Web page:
Maternal Mental Health Awareness Week: Looking After Your Wellbeing And Accessing Support

Maternal Mental Health Awareness Week takes place from May 1st to May 7th. It’s a weeklong campaign of awareness and conversation around the mental health problems women can experience before, during and after pregnancy. Maternal Mental Health Awareness Week helps to raise awareness and advocate for women affected by the issues, as well as helping people to access the support they need.




Who Organises Maternal Mental Health Awareness Week?


This week is organised and led by the Perinatal Mental Health Partnership UK. The first campaign was launched in 2014. PMHP UK includes parents who have experienced mental illness, and clinicians. The theme for 2023 is ‘Together In A Changing World’. There are daily themes during the week as well:

  • Monday – Starting the conversation about perinatal mental health
  • Tuesday – Shining the spotlight on support
  • Wednesday – World Maternal Mental Health Day #StrongerTogether
  • Thursday – Healthcare professionals’ hub to support healing
  • Friday – Perinatal positivity pot
  • Saturday – Support for all families
  • Sunday – Recap and reflect


How Does Pregnancy Affect Mental Health And Wellbeing?


Pregnancy is exciting, but it can also be very challenging and emotional. Worries and fears are normal during pregnancy, but they can become overwhelming. In some cases, the normal stresses and worries of pregnancy can develop into a mental health condition.

In some cases, pregnancy can lead to depression, PTSD and anxiety. As many as 1 in 5 women have mental health problems in pregnancy or after birth. These conditions can develop at any time, even if it is not your first pregnancy.

There are some factors that can particularly affect how your mental health is shaped during and after pregnancy, including:

  • Previous mental illnesses which may mean you’re at higher risk
  • Your feelings about your pregnancy, whether you are or are not happy about being pregnant
  • Recent stressful events such as relationship, financial worries or the death of a loved one
  • Upsetting memories about childhood difficulties


Mental health issues can affect anyone, and it can be extremely overwhelming, but it is not something to be ashamed of.


When To Seek Help?


You can seek help whenever you feel that you need to. You are the best judge of whether what you are feeling and experiencing is normal for you, and if you are struggling to cope.

However, if you are unsure, there can be some signs that it’s time to seek help from a mental health professional, your midwife or your GP:

  • If you’ve felt consistently worried, sad, or upset and things aren’t improving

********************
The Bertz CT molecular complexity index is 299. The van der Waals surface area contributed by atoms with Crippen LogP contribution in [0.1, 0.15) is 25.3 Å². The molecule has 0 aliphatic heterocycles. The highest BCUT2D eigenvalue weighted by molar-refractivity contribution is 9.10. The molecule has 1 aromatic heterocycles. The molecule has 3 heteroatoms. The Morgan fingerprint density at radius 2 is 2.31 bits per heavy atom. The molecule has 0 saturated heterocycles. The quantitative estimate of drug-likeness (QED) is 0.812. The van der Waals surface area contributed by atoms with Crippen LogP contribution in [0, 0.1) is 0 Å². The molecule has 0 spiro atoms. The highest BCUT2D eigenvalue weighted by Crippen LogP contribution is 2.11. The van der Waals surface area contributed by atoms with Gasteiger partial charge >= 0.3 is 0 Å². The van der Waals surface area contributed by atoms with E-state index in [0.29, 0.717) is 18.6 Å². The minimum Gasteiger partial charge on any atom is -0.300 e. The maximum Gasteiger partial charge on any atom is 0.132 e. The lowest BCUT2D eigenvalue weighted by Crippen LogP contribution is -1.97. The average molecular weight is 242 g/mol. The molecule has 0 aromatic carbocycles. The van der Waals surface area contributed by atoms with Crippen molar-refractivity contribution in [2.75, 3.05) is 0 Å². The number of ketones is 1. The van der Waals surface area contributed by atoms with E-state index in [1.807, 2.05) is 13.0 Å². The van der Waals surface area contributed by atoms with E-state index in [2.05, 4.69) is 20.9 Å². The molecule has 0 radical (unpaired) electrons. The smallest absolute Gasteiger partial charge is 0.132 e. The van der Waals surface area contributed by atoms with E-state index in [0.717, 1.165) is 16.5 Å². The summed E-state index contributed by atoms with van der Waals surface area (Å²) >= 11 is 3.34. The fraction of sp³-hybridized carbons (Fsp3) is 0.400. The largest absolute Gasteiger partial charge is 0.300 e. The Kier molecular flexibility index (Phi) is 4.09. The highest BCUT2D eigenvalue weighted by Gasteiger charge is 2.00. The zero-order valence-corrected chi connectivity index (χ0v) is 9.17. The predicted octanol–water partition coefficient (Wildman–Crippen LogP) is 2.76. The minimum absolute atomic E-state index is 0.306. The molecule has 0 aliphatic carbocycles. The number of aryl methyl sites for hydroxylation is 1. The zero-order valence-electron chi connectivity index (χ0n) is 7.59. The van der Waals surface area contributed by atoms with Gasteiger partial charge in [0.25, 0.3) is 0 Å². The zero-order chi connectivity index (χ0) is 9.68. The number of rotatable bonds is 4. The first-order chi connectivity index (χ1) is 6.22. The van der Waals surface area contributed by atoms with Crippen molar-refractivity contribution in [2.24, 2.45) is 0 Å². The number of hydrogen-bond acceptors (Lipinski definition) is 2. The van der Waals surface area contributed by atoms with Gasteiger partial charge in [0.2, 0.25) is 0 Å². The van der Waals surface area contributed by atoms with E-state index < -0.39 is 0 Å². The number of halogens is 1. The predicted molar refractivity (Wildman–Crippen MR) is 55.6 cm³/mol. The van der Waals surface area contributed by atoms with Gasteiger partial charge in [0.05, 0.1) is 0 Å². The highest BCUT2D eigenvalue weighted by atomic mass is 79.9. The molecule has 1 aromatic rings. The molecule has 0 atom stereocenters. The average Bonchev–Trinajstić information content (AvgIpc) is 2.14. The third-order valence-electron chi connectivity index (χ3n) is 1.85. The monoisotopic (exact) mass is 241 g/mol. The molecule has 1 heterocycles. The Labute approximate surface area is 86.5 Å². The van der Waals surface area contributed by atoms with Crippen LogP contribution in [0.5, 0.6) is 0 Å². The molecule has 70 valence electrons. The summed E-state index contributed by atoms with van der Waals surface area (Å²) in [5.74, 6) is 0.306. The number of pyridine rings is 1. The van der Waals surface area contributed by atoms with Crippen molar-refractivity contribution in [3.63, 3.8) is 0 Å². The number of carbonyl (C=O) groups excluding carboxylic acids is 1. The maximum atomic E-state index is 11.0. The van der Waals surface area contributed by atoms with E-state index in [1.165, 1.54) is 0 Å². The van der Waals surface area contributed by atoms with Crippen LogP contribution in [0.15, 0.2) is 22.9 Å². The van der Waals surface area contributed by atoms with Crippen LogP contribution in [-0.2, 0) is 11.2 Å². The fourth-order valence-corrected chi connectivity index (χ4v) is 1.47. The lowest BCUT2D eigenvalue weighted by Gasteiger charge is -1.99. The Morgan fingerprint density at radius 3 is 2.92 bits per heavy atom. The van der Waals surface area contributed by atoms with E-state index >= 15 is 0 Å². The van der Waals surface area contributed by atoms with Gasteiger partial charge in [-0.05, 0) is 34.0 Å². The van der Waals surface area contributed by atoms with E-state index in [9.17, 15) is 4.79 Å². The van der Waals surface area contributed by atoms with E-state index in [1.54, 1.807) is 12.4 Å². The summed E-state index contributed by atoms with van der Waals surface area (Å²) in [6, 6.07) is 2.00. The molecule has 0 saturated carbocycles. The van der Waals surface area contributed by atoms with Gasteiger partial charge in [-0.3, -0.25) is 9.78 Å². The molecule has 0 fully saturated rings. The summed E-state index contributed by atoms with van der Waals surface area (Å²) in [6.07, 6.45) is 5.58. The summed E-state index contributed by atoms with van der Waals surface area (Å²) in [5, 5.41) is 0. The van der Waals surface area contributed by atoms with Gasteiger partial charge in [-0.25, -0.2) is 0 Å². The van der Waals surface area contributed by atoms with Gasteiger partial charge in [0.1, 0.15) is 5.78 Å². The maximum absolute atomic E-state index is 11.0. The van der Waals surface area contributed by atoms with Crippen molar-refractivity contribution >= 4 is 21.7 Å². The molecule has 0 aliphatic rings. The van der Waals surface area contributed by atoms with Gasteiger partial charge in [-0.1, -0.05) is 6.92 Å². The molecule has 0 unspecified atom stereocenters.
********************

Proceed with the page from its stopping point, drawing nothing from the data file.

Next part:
• If your negative thoughts and feelings mean that you can’t function
  • If you feel that you have no interest in things, feel hopeless, or that you’re unable to cope
  • If you experience panic attacks or develop obsessive behaviours
  • If you feel anxious or worried most, or all of the time


How To Manage Mental Health Wellbeing During Pregnancy?


There are some tips to help you manage your mental health during your pregnancy.

  1. Don’t place unrealistic expectations on yourself. It’s okay to be realistic about what you can do, and make sure that you rest when you need to.
  2. Spend time with friends or family if they can help you feel good about yourself.
  3. Engage in gentle exercise regularly. It can help to keep active and occupied, but always talk to your doctor or midwife before starting a new exercise regime.
  4. Look for support groups, or others who have had similar experiences.
  5. Eat regularly and try to incorporate as many healthy foods into your diet as you can.
  6. Try calming breathing exercises if you feel overwhelmed.
  7. Consider avoiding making major life changes. Pregnancy by itself is a major life change, adding more changes can add more stress than you can cope with. Changing jobs or moving home should be avoided during your pregnancy if possible.
  8. Accept help when it’s offered. If you need help, reach out for it.


Where To Go For Support?


If you need support, you can talk to your partner or another trusted person in your life. There are support groups too, so look for one in your local area. You can also talk to your doctor, midwife, or if your GP practice has a mental health practitioner, speak to them, and ask for help, support, or treatment.

You can visit these websites to learn more about services and support available:


Maternal Mental Health Alliance